Diagnostic test accuracy of remote, multidomain cognitive assessment (telephone and video call) for dementia

Beishon, L. C., Elliott, E., Hietamies, T. M., Mc Ardle, R., O'Mahony, A., Elliott, A. R. and Quinn, T. J. (2022) Diagnostic test accuracy of remote, multidomain cognitive assessment (telephone and video call) for dementia. Cochrane Database of Systematic Reviews, 2022(4), CD013724. (doi: 10.1002/14651858.cd013724.pub2)

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Background: Remote cognitive assessments are increasingly needed to assist in the detection of cognitive disorders, but the diagnostic accuracy of telephone‐ and video‐based cognitive screening remains unclear. Objectives: To assess the test accuracy of any multidomain cognitive test delivered remotely for the diagnosis of any form of dementia. To assess for potential differences in cognitive test scoring when using a remote platform, and where a remote screener was compared to the equivalent face‐to‐face test. Search methods: We searched ALOIS, the Cochrane Dementia and Cognitive Improvement Group Specialized Register, CENTRAL, MEDLINE, Embase, PsycINFO, CINAHL, Web of Science, LILACS, and ClinicalTrials.gov (www.clinicaltrials.gov/) databases on 2 June 2021. We performed forward and backward searching of included citations. Selection criteria: We included cross‐sectional studies, where a remote, multidomain assessment was administered alongside a clinical diagnosis of dementia or equivalent face‐to‐face test. Data collection and analysis: Two review authors independently assessed risk of bias and extracted data; a third review author moderated disagreements. Our primary analysis was the accuracy of remote assessments against a clinical diagnosis of dementia. Where data were available, we reported test accuracy as sensitivity and specificity. We did not perform quantitative meta‐analysis as there were too few studies at individual test level. For those studies comparing remote versus in‐person use of an equivalent screening test, if data allowed, we described correlations, reliability, differences in scores and the proportion classified as having cognitive impairment for each test. Main results: The review contains 31 studies (19 differing tests, 3075 participants), of which seven studies (six telephone, one video call, 756 participants) were relevant to our primary objective of describing test accuracy against a clinical diagnosis of dementia. All studies were at unclear or high risk of bias in at least one domain, but were low risk in applicability to the review question. Overall, sensitivity of remote tools varied with values between 26% and 100%, and specificity between 65% and 100%, with no clearly superior test. Across the 24 papers comparing equivalent remote and in‐person tests (14 telephone, 10 video call), agreement between tests was good, but rarely perfect (correlation coefficient range: 0.48 to 0.98). Authors' conclusions: Despite the common and increasing use of remote cognitive assessment, supporting evidence on test accuracy is limited. Available data do not allow us to suggest a preferred test. Remote testing is complex, and this is reflected in the heterogeneity seen in tests used, their application, and their analysis. More research is needed to describe accuracy of contemporary approaches to remote cognitive assessment. While data comparing remote and in‐person use of a test were reassuring, thresholds and scoring rules derived from in‐person testing may not be applicable when the equivalent test is adapted for remote use.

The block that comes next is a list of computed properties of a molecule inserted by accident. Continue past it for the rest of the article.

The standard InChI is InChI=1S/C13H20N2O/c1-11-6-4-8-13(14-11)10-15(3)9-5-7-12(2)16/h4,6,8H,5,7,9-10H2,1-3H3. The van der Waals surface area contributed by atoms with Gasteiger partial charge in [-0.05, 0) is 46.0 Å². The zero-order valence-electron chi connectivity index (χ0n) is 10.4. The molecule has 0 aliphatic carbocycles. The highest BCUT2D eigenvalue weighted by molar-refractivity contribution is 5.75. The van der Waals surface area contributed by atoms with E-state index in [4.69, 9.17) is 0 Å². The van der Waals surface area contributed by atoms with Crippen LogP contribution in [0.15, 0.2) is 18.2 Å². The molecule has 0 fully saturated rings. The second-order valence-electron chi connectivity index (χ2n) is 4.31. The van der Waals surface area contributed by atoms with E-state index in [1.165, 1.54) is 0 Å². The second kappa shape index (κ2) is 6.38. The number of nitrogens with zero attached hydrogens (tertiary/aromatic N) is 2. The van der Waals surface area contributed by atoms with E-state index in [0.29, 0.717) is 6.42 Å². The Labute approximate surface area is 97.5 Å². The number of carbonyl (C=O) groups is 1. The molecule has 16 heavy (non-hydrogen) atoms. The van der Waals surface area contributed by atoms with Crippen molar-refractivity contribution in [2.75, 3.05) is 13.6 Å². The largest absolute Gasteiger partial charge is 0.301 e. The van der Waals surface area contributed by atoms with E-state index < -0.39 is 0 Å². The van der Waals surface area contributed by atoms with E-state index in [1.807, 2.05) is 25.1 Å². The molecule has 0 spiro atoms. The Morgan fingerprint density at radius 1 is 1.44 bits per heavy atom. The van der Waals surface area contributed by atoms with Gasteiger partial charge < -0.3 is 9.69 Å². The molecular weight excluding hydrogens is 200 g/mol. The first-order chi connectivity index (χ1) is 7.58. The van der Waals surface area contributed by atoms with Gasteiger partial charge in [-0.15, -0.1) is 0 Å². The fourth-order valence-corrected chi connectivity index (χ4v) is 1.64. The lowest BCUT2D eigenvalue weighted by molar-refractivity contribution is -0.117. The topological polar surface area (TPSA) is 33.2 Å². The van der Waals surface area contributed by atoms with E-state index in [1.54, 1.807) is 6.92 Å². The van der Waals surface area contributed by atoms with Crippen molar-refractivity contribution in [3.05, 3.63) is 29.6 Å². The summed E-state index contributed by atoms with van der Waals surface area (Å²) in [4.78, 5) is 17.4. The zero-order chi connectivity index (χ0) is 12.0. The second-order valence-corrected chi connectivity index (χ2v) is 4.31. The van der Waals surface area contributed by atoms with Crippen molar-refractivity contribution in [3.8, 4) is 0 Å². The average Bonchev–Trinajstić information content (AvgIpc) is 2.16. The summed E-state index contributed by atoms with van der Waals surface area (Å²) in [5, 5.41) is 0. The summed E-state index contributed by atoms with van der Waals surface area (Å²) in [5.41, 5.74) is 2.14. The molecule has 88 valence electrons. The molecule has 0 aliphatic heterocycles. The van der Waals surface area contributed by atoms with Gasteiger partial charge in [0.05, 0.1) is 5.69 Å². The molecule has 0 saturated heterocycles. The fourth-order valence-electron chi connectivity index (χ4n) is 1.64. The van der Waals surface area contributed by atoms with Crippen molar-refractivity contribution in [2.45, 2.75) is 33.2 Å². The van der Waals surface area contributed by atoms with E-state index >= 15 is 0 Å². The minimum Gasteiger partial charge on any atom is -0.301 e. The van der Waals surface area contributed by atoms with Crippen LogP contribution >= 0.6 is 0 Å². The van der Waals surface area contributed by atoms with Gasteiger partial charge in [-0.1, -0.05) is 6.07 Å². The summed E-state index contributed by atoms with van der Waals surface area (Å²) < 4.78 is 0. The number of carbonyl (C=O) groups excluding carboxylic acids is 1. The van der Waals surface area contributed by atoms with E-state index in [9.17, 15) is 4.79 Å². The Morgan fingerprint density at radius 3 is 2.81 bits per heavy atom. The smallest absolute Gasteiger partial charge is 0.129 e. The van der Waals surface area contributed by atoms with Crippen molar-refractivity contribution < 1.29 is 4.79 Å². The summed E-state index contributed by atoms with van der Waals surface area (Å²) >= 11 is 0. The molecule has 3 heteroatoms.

Item Type:Articles
Glasgow Author(s) Enlighten ID:Quinn, Dr Terry and Hietamies, Miss Tuuli and Elliott, Emma
Authors: Beishon, L. C., Elliott, E., Hietamies, T. M., Mc Ardle, R., O'Mahony, A., Elliott, A. R., and Quinn, T. J.
College/School:College of Medical Veterinary and Life Sciences > School of Cardiovascular & Metabolic Health
Journal Name:Cochrane Database of Systematic Reviews
ISSN (Online):1469-493X

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